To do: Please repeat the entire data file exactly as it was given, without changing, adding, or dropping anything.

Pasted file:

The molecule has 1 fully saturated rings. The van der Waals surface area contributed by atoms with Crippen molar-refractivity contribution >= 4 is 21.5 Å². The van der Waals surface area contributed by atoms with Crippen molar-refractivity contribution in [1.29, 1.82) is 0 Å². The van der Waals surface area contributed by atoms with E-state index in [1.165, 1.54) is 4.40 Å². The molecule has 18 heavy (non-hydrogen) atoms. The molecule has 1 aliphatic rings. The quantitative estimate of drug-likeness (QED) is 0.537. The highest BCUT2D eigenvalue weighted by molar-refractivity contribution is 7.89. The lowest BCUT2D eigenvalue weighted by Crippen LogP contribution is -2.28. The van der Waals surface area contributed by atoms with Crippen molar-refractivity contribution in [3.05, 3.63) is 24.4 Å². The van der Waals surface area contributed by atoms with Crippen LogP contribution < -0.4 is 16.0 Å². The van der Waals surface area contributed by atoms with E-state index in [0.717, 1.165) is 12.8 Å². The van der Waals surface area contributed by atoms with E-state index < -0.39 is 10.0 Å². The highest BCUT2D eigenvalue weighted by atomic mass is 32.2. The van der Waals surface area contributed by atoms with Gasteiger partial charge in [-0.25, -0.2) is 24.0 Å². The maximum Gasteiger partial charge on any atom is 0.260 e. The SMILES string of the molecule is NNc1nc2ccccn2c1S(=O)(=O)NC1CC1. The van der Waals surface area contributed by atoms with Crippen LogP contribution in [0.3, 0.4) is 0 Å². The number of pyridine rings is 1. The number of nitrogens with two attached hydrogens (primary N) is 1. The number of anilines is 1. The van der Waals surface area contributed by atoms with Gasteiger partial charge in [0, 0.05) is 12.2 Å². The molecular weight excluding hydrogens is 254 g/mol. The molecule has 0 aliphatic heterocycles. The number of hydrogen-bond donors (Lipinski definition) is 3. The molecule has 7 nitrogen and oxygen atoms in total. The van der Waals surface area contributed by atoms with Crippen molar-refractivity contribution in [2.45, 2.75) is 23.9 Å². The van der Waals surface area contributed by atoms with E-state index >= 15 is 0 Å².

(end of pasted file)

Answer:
The molecule has 1 fully saturated rings. The van der Waals surface area contributed by atoms with Crippen molar-refractivity contribution >= 4 is 21.5 Å². The van der Waals surface area contributed by atoms with Crippen molar-refractivity contribution in [1.29, 1.82) is 0 Å². The van der Waals surface area contributed by atoms with E-state index in [1.165, 1.54) is 4.40 Å². The molecule has 18 heavy (non-hydrogen) atoms. The molecule has 1 aliphatic rings. The quantitative estimate of drug-likeness (QED) is 0.537. The highest BCUT2D eigenvalue weighted by molar-refractivity contribution is 7.89. The lowest BCUT2D eigenvalue weighted by Crippen LogP contribution is -2.28. The van der Waals surface area contributed by atoms with Crippen molar-refractivity contribution in [3.05, 3.63) is 24.4 Å². The van der Waals surface area contributed by atoms with Crippen LogP contribution < -0.4 is 16.0 Å². The van der Waals surface area contributed by atoms with E-state index in [0.717, 1.165) is 12.8 Å². The van der Waals surface area contributed by atoms with E-state index < -0.39 is 10.0 Å². The highest BCUT2D eigenvalue weighted by atomic mass is 32.2. The van der Waals surface area contributed by atoms with Gasteiger partial charge in [-0.25, -0.2) is 24.0 Å². The maximum Gasteiger partial charge on any atom is 0.260 e. The SMILES string of the molecule is NNc1nc2ccccn2c1S(=O)(=O)NC1CC1. The van der Waals surface area contributed by atoms with Crippen LogP contribution in [0.3, 0.4) is 0 Å². The number of pyridine rings is 1. The number of nitrogens with two attached hydrogens (primary N) is 1. The number of anilines is 1. The van der Waals surface area contributed by atoms with Gasteiger partial charge in [0, 0.05) is 12.2 Å². The molecular weight excluding hydrogens is 254 g/mol. The molecule has 0 aliphatic heterocycles. The number of hydrogen-bond donors (Lipinski definition) is 3. The molecule has 7 nitrogen and oxygen atoms in total. The van der Waals surface area contributed by atoms with Crippen molar-refractivity contribution in [2.45, 2.75) is 23.9 Å². The van der Waals surface area contributed by atoms with E-state index >= 15 is 0 Å².